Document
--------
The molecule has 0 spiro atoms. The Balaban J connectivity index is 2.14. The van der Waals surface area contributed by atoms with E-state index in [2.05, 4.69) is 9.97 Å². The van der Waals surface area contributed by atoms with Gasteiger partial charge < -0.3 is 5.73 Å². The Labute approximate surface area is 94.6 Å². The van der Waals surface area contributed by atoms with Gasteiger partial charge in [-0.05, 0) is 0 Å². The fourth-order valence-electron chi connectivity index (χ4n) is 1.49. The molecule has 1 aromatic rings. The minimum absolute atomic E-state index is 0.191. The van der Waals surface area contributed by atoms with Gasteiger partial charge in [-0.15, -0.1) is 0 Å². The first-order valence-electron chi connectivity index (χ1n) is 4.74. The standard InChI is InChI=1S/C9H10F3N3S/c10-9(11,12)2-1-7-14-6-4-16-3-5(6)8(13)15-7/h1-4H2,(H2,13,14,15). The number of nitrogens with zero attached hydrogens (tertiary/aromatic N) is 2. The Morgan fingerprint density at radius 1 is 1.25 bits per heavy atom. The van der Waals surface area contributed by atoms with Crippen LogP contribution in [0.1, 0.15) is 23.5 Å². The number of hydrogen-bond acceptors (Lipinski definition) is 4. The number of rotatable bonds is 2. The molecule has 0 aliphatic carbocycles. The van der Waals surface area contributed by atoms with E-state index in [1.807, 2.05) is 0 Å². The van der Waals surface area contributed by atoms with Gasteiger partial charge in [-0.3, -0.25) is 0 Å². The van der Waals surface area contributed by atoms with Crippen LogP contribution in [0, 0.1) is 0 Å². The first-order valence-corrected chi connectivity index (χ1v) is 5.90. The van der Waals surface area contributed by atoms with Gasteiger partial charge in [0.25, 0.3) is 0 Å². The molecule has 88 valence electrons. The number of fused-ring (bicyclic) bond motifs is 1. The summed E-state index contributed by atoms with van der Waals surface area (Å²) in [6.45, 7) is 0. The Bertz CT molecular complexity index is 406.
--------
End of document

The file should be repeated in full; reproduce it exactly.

The molecule has 0 spiro atoms. The Balaban J connectivity index is 2.14. The van der Waals surface area contributed by atoms with E-state index in [2.05, 4.69) is 9.97 Å². The van der Waals surface area contributed by atoms with Gasteiger partial charge < -0.3 is 5.73 Å². The Labute approximate surface area is 94.6 Å². The van der Waals surface area contributed by atoms with Gasteiger partial charge in [-0.05, 0) is 0 Å². The fourth-order valence-electron chi connectivity index (χ4n) is 1.49. The molecule has 1 aromatic rings. The minimum absolute atomic E-state index is 0.191. The van der Waals surface area contributed by atoms with Gasteiger partial charge in [-0.15, -0.1) is 0 Å². The first-order valence-electron chi connectivity index (χ1n) is 4.74. The standard InChI is InChI=1S/C9H10F3N3S/c10-9(11,12)2-1-7-14-6-4-16-3-5(6)8(13)15-7/h1-4H2,(H2,13,14,15). The number of nitrogens with zero attached hydrogens (tertiary/aromatic N) is 2. The Morgan fingerprint density at radius 1 is 1.25 bits per heavy atom. The van der Waals surface area contributed by atoms with Crippen LogP contribution in [0.1, 0.15) is 23.5 Å². The number of hydrogen-bond acceptors (Lipinski definition) is 4. The number of rotatable bonds is 2. The molecule has 0 aliphatic carbocycles. The van der Waals surface area contributed by atoms with E-state index in [1.807, 2.05) is 0 Å². The van der Waals surface area contributed by atoms with Gasteiger partial charge in [-0.3, -0.25) is 0 Å². The van der Waals surface area contributed by atoms with Crippen LogP contribution in [0, 0.1) is 0 Å². The first-order valence-corrected chi connectivity index (χ1v) is 5.90. The van der Waals surface area contributed by atoms with Gasteiger partial charge in [0.25, 0.3) is 0 Å². The molecule has 88 valence electrons. The number of fused-ring (bicyclic) bond motifs is 1. The summed E-state index contributed by atoms with van der Waals surface area (Å²) in [6.45, 7) is 0. The Bertz CT molecular complexity index is 406.